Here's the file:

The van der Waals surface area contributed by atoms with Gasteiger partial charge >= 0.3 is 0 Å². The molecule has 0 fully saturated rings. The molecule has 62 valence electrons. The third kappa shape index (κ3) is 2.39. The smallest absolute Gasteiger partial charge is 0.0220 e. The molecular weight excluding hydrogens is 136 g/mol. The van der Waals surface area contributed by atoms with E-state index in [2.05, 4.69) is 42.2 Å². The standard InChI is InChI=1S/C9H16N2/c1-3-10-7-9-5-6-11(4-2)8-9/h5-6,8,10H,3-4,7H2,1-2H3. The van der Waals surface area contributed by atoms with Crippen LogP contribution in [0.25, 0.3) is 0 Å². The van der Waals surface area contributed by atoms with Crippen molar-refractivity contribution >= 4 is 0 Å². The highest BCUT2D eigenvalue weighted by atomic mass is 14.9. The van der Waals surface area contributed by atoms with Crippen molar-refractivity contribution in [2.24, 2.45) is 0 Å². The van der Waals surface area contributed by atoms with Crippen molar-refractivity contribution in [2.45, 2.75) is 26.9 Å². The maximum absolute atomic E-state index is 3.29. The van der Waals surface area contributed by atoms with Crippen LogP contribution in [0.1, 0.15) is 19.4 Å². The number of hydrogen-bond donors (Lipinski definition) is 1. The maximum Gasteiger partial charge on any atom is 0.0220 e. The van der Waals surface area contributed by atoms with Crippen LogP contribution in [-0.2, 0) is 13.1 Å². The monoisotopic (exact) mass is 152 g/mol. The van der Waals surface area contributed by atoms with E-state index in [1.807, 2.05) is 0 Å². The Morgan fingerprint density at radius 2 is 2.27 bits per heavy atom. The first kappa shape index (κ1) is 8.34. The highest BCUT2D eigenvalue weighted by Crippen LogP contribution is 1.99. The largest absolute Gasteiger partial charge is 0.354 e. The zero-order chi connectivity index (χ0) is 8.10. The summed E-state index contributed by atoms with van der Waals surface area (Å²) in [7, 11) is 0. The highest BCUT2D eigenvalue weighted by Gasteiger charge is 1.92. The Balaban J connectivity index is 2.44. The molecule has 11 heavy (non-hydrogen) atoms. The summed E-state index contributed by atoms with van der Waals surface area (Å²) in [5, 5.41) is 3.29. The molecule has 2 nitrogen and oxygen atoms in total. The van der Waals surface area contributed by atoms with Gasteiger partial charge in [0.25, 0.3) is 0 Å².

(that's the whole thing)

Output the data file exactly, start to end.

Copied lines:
The van der Waals surface area contributed by atoms with Gasteiger partial charge >= 0.3 is 0 Å². The molecule has 0 fully saturated rings. The molecule has 62 valence electrons. The third kappa shape index (κ3) is 2.39. The smallest absolute Gasteiger partial charge is 0.0220 e. The molecular weight excluding hydrogens is 136 g/mol. The van der Waals surface area contributed by atoms with E-state index in [2.05, 4.69) is 42.2 Å². The standard InChI is InChI=1S/C9H16N2/c1-3-10-7-9-5-6-11(4-2)8-9/h5-6,8,10H,3-4,7H2,1-2H3. The van der Waals surface area contributed by atoms with Crippen LogP contribution in [0.25, 0.3) is 0 Å². The van der Waals surface area contributed by atoms with Crippen molar-refractivity contribution >= 4 is 0 Å². The highest BCUT2D eigenvalue weighted by atomic mass is 14.9. The van der Waals surface area contributed by atoms with Crippen molar-refractivity contribution in [2.24, 2.45) is 0 Å². The van der Waals surface area contributed by atoms with Crippen molar-refractivity contribution in [2.45, 2.75) is 26.9 Å². The maximum absolute atomic E-state index is 3.29. The van der Waals surface area contributed by atoms with Crippen LogP contribution in [0.1, 0.15) is 19.4 Å². The number of hydrogen-bond donors (Lipinski definition) is 1. The maximum Gasteiger partial charge on any atom is 0.0220 e. The van der Waals surface area contributed by atoms with Crippen LogP contribution in [-0.2, 0) is 13.1 Å². The monoisotopic (exact) mass is 152 g/mol. The van der Waals surface area contributed by atoms with E-state index in [1.807, 2.05) is 0 Å². The Morgan fingerprint density at radius 2 is 2.27 bits per heavy atom. The first kappa shape index (κ1) is 8.34. The highest BCUT2D eigenvalue weighted by Crippen LogP contribution is 1.99. The largest absolute Gasteiger partial charge is 0.354 e. The zero-order chi connectivity index (χ0) is 8.10. The summed E-state index contributed by atoms with van der Waals surface area (Å²) in [7, 11) is 0. The highest BCUT2D eigenvalue weighted by Gasteiger charge is 1.92. The Balaban J connectivity index is 2.44. The molecule has 11 heavy (non-hydrogen) atoms. The summed E-state index contributed by atoms with van der Waals surface area (Å²) in [5, 5.41) is 3.29. The molecule has 2 nitrogen and oxygen atoms in total. The van der Waals surface area contributed by atoms with Gasteiger partial charge in [0.25, 0.3) is 0 Å².